Damselfish and Clownfish (Family Pomacentridae)
Individuals of the more than 325 species that comprise this large family of fish are among the most numerous and conspicuous fish on many coral reefs. Members of this family are found throughout the world's tropical and semitropical seas, with the greatest diversity occurring in Australian waters and the lowest in the Atlantic and East Pacific oceans. They occupy a startling variety of habitats, with many species restricted to specific depths or specific areas of wave action.
Anemone fish, or clownfish, are well-known for living in close association with marine invertebrates known as sea anemones (see color insert for photo). Usually home to just one pair of clownfish, the host anemone forms the basis of their territory, and they rarely stray far from it. Long thought to be immune to the anemone's stinging tentacles, the clownfish is now known to secrete mucus that mimics that covering the tentacles of the anemone. This mucus inhibits the tentacles from stinging one another and, in essence, prevents the anemone from recognizing the clownfish as prey. The clownfish thus derives protection from the anemone and returns the favor by chasing off fish that might prey on its host.
Why do many species of damselfish so zealously guard their territory?
One explanation is that they are protecting their food source, algae. The thick mats of this favorite food often grow within well-guarded territories but they are absent outside these territories due to a large number of other animals that eat algae.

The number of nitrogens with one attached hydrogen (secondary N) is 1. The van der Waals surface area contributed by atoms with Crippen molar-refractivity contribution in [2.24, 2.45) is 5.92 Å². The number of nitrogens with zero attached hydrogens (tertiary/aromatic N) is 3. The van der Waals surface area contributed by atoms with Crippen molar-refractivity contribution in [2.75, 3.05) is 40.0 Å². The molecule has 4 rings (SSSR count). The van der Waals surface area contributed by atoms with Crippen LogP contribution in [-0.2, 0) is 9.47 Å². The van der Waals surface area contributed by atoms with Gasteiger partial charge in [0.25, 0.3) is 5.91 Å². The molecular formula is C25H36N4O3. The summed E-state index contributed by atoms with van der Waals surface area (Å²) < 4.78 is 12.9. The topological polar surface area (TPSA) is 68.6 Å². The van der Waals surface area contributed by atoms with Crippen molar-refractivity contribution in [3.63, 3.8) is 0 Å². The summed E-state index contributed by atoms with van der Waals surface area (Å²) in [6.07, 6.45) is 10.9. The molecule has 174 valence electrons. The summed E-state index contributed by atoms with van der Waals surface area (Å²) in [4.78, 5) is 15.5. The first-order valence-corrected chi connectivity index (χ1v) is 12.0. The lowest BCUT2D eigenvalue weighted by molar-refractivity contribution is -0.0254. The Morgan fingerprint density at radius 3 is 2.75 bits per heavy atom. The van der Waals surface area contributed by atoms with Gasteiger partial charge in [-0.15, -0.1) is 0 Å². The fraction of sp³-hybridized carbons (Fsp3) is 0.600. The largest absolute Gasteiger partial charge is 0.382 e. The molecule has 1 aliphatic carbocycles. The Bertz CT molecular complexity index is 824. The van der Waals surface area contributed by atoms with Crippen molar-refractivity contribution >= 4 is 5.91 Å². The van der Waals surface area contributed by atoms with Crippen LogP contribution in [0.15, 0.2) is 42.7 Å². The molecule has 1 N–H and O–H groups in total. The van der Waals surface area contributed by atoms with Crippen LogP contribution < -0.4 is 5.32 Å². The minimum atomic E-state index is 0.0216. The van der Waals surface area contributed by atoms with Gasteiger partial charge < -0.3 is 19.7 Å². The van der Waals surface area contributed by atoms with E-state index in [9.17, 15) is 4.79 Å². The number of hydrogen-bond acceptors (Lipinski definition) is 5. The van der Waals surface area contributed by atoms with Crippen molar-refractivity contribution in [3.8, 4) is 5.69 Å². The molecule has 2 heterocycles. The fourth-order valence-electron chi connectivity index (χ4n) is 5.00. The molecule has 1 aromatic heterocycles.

Damselfish are generally small, brilliantly colored, and in almost constant motion. These characteristics render them quite popular with aquarists. The speed at which they move and their eagerness to feed allows them to survive in aquariums with much larger fish. Be aware, however, that they can be quite aggressive toward their own and similar species.
A true darling of the aquarium world, the percula is one of the most widely recognized marine fish in the world. Its brilliant coloration and “comic” mode of swimming endears it to all. Hailing from the Indo-Pacific region, this clown-fish reaches a length of 3.2 inches. The percula is quite protective of the anemone in which it lives, and generally only one pair per tank can be maintained. It accepts a wide variety of dried and frozen foods. If you are considering a percula clownfish, be sure to select a captive-bred animal, which is readily available. Also, remember that they are best displayed with a living anemone, and that the keeping of anemones is a separate discipline. Carefully read the section on anemones in Chapter 10 before deciding to purchase one.
The relationship between the clownfish and their hosts might best be described as “commensal,” in that they seem to derive benefit from living in close association with each other, but are not strictly limited to that situation. The vast majority of anemones live without clownfish. Clownfish, however, seem more dependent upon the relationship. While they will live well alone in the aquarium, experiments in the wild have shown that clownfish without anemone hosts are quickly eaten by larger fish.